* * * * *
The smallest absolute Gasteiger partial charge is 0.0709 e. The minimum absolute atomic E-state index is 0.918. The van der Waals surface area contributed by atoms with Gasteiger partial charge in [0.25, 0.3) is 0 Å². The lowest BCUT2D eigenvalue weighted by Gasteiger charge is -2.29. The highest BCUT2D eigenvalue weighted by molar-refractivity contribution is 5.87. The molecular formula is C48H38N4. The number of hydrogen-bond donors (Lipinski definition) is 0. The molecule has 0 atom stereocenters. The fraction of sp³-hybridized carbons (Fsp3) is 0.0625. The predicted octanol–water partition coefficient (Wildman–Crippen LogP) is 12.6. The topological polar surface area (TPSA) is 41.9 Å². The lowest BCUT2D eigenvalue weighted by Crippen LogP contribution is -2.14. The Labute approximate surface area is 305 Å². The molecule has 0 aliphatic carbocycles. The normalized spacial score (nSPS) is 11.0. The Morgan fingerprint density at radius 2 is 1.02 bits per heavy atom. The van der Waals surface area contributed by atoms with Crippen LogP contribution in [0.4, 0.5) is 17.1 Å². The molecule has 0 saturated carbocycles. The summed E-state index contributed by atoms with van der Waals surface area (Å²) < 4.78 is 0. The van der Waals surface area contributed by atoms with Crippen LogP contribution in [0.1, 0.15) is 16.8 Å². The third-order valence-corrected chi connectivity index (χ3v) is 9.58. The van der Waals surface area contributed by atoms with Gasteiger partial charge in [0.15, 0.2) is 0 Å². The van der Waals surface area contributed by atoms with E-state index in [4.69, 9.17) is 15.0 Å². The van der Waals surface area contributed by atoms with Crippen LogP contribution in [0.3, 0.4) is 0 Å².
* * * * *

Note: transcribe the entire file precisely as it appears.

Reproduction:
The smallest absolute Gasteiger partial charge is 0.0709 e. The minimum absolute atomic E-state index is 0.918. The van der Waals surface area contributed by atoms with Gasteiger partial charge in [0.25, 0.3) is 0 Å². The lowest BCUT2D eigenvalue weighted by Gasteiger charge is -2.29. The highest BCUT2D eigenvalue weighted by molar-refractivity contribution is 5.87. The molecular formula is C48H38N4. The number of hydrogen-bond donors (Lipinski definition) is 0. The molecule has 0 atom stereocenters. The fraction of sp³-hybridized carbons (Fsp3) is 0.0625. The predicted octanol–water partition coefficient (Wildman–Crippen LogP) is 12.6. The topological polar surface area (TPSA) is 41.9 Å². The lowest BCUT2D eigenvalue weighted by Crippen LogP contribution is -2.14. The Labute approximate surface area is 305 Å². The molecule has 0 aliphatic carbocycles. The normalized spacial score (nSPS) is 11.0. The Morgan fingerprint density at radius 2 is 1.02 bits per heavy atom. The van der Waals surface area contributed by atoms with Crippen LogP contribution in [0.4, 0.5) is 17.1 Å². The molecule has 0 saturated carbocycles. The summed E-state index contributed by atoms with van der Waals surface area (Å²) < 4.78 is 0. The van der Waals surface area contributed by atoms with Crippen LogP contribution in [0.1, 0.15) is 16.8 Å². The third-order valence-corrected chi connectivity index (χ3v) is 9.58. The van der Waals surface area contributed by atoms with Gasteiger partial charge in [0.15, 0.2) is 0 Å². The van der Waals surface area contributed by atoms with E-state index in [4.69, 9.17) is 15.0 Å². The van der Waals surface area contributed by atoms with Crippen LogP contribution in [0.3, 0.4) is 0 Å².